And my dream. I’ve been trying to write it out, but I can’t. I feel sort of silly writing it out, because there is this very much hazy weird dreamy, it’s not real quality to it, but I’m so scared and upset when I wake for it, that I can’t really shake that feeling when I’m thinking about it either. It’s more of a fuzzy thing as opposed to my usual nightmares that are so crisp and clear.
It always starts out the same. I think I’m me, like just regular me-me and I’m with hubby. We’re playing at the park I used to play at when I was a kid, even though I’m pretty sure we aren’t really kids but I’m happy and the sun is shiny and it’s a good day. And then someone asks hubby something, and he says okay. Suddenly he’s gone, and I’m not really me, I’m actually a Barbie sized doll, so it’s just my mind that is there, really, because the rest of me is a doll, and I’m being picked up and carried away. And then things get really messy and scary. For a lot of the dream I’m made to do things I don’t want to do, wear clothes I don’t like, ext, ext……think of a child playing with a doll. It’s like that. Except it’s not a kid playing. I don’t know who it is, but he isn’t nice. The dream jumps around a lot, from place to place, or maybe *scene* to *scene*. At some point in the dream, I get passed around, like kids do with dolls, and then I’m thrown in the bottom of a toy bin and forgotten about. There’s more specifics, and sometimes it’s different, but that’s the general overview. Crazy and weird. And so absurd, it’s silly, and I feel seriously ridiculous for being afraid of this dream, for waking up scared out of my mind from it. I mean, seriously?!?! I have nightmares that are like flashbacks, replicas of my memories and they are so real and terrifying. It is silly that this dream is bothering me. But I’ve been having it for weeks now, always more or less the same, and it’s not going anywhere.
She reads, and I try to stay sitting up. When she says it is a very scary dream, I’m okay. But when she asks me about it, and talks about why it would be so scary, I can’t stay here, and I bury my face again, sitting princess style, my legs tucked under me knees bent and to the right, with my upper body turned to the left, arms encircling the pillows I’d buried my face in.
“This dream is very scary. It’s a lot. You don’t usually have more symbolic trauma dreams, but those can feel just as real as the reality based ones, and even scarier sometimes because what you are left with are all these very big feelings.”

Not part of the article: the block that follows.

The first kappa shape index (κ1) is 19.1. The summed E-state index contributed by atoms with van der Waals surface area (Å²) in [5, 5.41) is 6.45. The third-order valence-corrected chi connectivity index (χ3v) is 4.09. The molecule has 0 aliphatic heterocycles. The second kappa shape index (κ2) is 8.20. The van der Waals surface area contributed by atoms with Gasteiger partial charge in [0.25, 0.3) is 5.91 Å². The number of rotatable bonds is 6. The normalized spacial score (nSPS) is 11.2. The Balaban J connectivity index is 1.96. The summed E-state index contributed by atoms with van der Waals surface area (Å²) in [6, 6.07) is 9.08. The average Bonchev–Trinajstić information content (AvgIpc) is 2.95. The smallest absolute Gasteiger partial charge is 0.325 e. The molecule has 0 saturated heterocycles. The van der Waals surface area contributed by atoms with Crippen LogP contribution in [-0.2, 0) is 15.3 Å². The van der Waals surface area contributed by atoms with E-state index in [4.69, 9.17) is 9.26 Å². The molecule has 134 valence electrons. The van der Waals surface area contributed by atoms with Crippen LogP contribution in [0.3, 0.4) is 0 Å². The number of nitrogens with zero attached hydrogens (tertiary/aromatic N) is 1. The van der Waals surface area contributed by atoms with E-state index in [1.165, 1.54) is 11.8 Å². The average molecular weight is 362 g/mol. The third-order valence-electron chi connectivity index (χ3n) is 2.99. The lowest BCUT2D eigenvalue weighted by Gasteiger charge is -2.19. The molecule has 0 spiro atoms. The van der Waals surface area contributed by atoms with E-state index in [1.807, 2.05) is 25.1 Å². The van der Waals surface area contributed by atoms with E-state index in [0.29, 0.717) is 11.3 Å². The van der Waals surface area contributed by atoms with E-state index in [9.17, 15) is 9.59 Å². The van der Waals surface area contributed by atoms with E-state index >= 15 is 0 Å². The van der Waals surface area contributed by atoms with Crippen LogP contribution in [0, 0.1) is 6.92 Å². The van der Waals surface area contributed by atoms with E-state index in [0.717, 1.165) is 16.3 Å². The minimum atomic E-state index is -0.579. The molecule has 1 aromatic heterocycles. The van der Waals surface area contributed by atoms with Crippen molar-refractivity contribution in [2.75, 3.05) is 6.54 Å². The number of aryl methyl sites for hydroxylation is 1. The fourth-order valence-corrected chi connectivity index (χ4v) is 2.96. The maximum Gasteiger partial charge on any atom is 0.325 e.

I can’t talk about this, it’s too much, I change my mind. I don’t know. “It really scares me,” I tell Bea.
“I can see why! You know…..when kids play out trauma here, they always start their play with ‘it was a normal day’ or ‘it was a good day’. And that’s really speaking to the heart of trauma, right? Scary things don’t happen when we are expecting them to happen, they can happen anytime time, and even on a good day or a normal day. That is part of what makes trauma so scary.”
“I didn’t know that was how kids play.” The words are whispered. It’s interesting to me that this is how kids start off their play, and that this dream feels very much like a dream a child would have. It just doesn’t feel very adult to me.
“There is so much here that this dream speaks to. The wedding, even, and hubby saying yes to you dancing with Kenny. Feeling so abandoned by that, and even more so, how it parallels your mom leaving you and you feeling helpless to stop it as a child. It speaks to you being frozen and it speaks to your having to be that perfect girl, having to act how your mom needed you to act, as if you were a doll.”
I’m trying so hard not to cry, but I don’t succeed.
“Can we try something?” Bea asks.
“Maybe.” I don’t quite trust her not to try to mix in some SP stuff, or not to turn shrinky.
“Can the doll in the dream move?”
I shake my head. “She’s a doll. She can’t do anything.”
“Hmmm. Okay. Can we pretend she can move?”
“If the doll could move, what would she want to do in the dream?” Bea asks me.
I don’t answer right away. The words are in my head, they are just hard to get out. “She’d run away and hide.”
“Yeah, she would run away and hide. Where would she hide?” Bea’s voice is soft, it’s the voice she uses when the little girl is running the ship.
“I don’t know. Somewhere really good.”
“What about somewhere in my office? Could the doll hide in my office?” She suggests.
I nod my head; I like that idea.
“Where would she hide here? She’s tiny, which is lucky because she has lots of places to hide.”
“Behind something big and heavy. So no one could move it and make her come out.” I’m being very serious, this is serious business to the little girl.
“Maybe behind the couch?” I shake my head no.
“Maybe behind the toy shelf?” She gestures behind her, and I shake my head no again.
“Maybe in my messy closer, behind the shelf in there?” Bea suggests.
“Maybe,” I say.
Bea gets up and opens the door to the closet, so I can see.
“Yes. The doll could hide behind the big shelf in your closet.” I agree.
Bea shuts the door and sits back down. We talk about the doll hiding a little bit more, and how she is safe now and then we wrap things up. “If you wake up from bad dreams tonight, remind yourself the doll can get away, and she can hide behind the big shelf, in the closet, in my office. And anyone who wants to hurt the doll will have to get through me first,” Bea says.
I nod, feeling a little bit embarrassed, because the little girl isn’t running things anymore, and grown up me is embarrassed to have acted like such a child. I won’t admit it to Bea, but it is comforting to think of someone having to go through her to get to the doll. It means I’m safe.